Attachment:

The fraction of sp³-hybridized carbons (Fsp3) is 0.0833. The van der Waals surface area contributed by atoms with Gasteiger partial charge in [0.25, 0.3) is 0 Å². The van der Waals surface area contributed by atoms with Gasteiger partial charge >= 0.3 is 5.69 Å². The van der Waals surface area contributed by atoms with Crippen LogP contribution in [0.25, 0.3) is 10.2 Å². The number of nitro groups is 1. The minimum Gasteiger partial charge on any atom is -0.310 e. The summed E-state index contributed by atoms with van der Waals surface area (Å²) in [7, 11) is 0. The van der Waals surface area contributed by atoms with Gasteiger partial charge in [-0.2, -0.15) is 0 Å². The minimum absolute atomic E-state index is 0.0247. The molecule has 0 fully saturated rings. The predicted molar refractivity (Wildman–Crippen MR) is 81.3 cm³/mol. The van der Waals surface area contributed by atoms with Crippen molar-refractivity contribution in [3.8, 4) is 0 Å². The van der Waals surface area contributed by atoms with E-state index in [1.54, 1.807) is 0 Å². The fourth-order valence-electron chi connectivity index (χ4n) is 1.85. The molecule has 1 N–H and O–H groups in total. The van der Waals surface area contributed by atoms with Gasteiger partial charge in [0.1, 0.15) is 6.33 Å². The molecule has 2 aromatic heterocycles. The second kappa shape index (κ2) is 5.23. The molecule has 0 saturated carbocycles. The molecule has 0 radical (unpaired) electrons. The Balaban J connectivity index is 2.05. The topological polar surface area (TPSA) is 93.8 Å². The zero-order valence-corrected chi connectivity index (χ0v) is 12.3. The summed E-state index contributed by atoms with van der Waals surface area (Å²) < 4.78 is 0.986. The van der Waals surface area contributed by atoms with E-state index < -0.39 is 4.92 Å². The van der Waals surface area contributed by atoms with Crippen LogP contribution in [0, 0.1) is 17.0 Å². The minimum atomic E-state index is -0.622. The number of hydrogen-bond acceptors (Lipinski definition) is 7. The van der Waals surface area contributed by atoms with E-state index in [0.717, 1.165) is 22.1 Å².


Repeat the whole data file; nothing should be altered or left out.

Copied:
The fraction of sp³-hybridized carbons (Fsp3) is 0.0833. The van der Waals surface area contributed by atoms with Gasteiger partial charge in [0.25, 0.3) is 0 Å². The van der Waals surface area contributed by atoms with Gasteiger partial charge >= 0.3 is 5.69 Å². The van der Waals surface area contributed by atoms with Crippen LogP contribution in [0.25, 0.3) is 10.2 Å². The number of nitro groups is 1. The minimum Gasteiger partial charge on any atom is -0.310 e. The summed E-state index contributed by atoms with van der Waals surface area (Å²) in [7, 11) is 0. The van der Waals surface area contributed by atoms with Gasteiger partial charge in [-0.2, -0.15) is 0 Å². The minimum absolute atomic E-state index is 0.0247. The molecule has 0 fully saturated rings. The predicted molar refractivity (Wildman–Crippen MR) is 81.3 cm³/mol. The van der Waals surface area contributed by atoms with Crippen molar-refractivity contribution in [3.8, 4) is 0 Å². The van der Waals surface area contributed by atoms with E-state index in [1.54, 1.807) is 0 Å². The fourth-order valence-electron chi connectivity index (χ4n) is 1.85. The molecule has 1 N–H and O–H groups in total. The van der Waals surface area contributed by atoms with Gasteiger partial charge in [0.1, 0.15) is 6.33 Å². The molecule has 2 aromatic heterocycles. The second kappa shape index (κ2) is 5.23. The molecule has 0 saturated carbocycles. The molecule has 0 radical (unpaired) electrons. The Balaban J connectivity index is 2.05. The topological polar surface area (TPSA) is 93.8 Å². The zero-order valence-corrected chi connectivity index (χ0v) is 12.3. The summed E-state index contributed by atoms with van der Waals surface area (Å²) < 4.78 is 0.986. The van der Waals surface area contributed by atoms with E-state index < -0.39 is 4.92 Å². The van der Waals surface area contributed by atoms with Crippen LogP contribution in [0, 0.1) is 17.0 Å². The minimum atomic E-state index is -0.622. The number of hydrogen-bond acceptors (Lipinski definition) is 7. The van der Waals surface area contributed by atoms with E-state index in [0.717, 1.165) is 22.1 Å².